Scottsdale Family Law Lawyers
Need Child Support? Paying Too Much? Find Out How Our Attorneys Can Help
Arizona law requires custodial and non-custodial parents to provide reasonable support for their minor children. Child support affects all divorced or unmarried parents of minor children. The basic premise of determining a child support obligation is to determine what portion of each parent’s income would have been spent for the benefit of the child if the parents were living together.
Each case is different and will have unique legal issues to assess and address. Our law firm handles all types of child support issues, from the relatively simple typical case, to cases involving self-employed people, under-employed people, and more. No matter what the details of your specific situation may be, please do not hesitate to contact our office for a confidential, no-pressure consultation.
Contact us today and schedule your, low cost, no pressure consultation with an experienced attorney.
Child Support in Arizona
The Arizona Supreme Court has adopted a set of guidelines, which provide a formula for calculating the amount of monthly support owed by each parent. The Arizona Child Support Guidelines are available online. The purpose of the Arizona Child Support Guidelines is to provide consistent standards of support and ultimately a reasonable financial plan that is consistent with meeting the reasonable needs of the child/children and the parents’ ability to pay.
The amount of child support to be paid on a monthly basis is calculated by considering many factors. The main factors are as follows:
- The gross income of each parent
- Whether either parent has a child/children of other relationships
- Whether either parent is paying child support to a child/children of other relationships
- Whether either parent is paying or receiving spousal maintenance
- The cost to insure the child/children for medical, dental and vision insurance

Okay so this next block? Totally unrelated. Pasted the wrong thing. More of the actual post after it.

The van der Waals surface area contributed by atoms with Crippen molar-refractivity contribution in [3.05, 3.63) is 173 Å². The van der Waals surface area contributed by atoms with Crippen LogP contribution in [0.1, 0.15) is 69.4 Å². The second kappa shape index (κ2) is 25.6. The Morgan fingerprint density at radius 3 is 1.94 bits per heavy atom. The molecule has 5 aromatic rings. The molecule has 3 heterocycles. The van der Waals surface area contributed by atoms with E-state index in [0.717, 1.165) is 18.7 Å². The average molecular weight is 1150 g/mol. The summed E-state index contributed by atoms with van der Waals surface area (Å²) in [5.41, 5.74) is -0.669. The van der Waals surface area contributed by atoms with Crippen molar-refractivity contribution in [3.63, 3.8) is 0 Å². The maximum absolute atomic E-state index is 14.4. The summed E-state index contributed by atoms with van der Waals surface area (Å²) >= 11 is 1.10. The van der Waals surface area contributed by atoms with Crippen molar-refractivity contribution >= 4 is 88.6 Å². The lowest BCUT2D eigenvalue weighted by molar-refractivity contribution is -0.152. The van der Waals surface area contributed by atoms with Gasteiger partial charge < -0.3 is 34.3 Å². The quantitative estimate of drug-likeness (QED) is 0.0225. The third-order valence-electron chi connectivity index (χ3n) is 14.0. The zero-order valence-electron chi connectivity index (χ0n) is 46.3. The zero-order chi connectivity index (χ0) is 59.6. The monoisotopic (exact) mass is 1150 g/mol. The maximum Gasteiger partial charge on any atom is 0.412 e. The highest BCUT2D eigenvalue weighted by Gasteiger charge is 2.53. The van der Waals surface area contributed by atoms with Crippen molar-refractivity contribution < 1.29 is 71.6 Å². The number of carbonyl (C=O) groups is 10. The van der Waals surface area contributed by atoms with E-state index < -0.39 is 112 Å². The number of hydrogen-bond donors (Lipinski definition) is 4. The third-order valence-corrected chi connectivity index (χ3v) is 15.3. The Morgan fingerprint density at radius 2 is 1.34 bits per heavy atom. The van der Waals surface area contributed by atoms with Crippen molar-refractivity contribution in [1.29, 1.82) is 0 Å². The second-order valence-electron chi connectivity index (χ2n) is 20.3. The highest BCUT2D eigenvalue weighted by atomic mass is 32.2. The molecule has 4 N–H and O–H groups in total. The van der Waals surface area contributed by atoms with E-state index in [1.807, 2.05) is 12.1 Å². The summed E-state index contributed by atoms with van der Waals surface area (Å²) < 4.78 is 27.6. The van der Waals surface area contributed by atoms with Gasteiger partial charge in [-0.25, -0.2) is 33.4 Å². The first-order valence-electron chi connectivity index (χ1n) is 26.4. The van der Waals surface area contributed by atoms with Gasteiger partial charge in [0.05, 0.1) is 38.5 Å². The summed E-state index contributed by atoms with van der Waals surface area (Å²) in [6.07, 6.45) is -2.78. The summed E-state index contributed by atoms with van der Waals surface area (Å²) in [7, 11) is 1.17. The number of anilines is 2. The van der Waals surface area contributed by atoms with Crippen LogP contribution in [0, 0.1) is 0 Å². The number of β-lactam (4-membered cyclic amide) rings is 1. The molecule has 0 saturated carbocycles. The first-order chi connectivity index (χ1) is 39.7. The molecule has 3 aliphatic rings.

- The cost of childcare of the minor child/children
- The amount of parenting time each parent exercises on an annual basis
It is important to accurately include each of these factors when calculating child support as failure to do so may result in one parent shouldering a significantly unfair financial obligation.
Once a Court enters a child support order, it generally does not terminate until the child reaches the age of 18, or graduates high school, whichever occurs last. If still in high school at 18, until the child reaches 19. However, the law allows for modification of child support payments upon a showing of changed circumstances that is substantial and continuing. When such changes occur, a parent should not fail to comply with a court ordered child support obligation. One parent must file a Petition with the court in order to obtain an order modifying the existing child support obligation. Without a new court order, the existing child support order remains in place. In most circumstances, the modification, if granted by the court, will only be retroactive to the first day of the month after the Petition was served on the non-filing party.
In Arizona, child support payments are made through the Arizona Child Support Clearinghouse, which records the child support payment made by the payor and then issues a check to the payee. Making child support payments through the Arizona Child Support Clearinghouse ensures that all payments are accounted for and there are no discrepancies between what the payor actually paid and what the payee received. The obligation to pay child support takes priority over all other financial obligations, which is why the failure to pay child support can result in such harsh penalties, including jail time for non-compliance with the child support order.
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8980 E. Raintree Dr., Ste. 110
Scottsdale, AZ 85260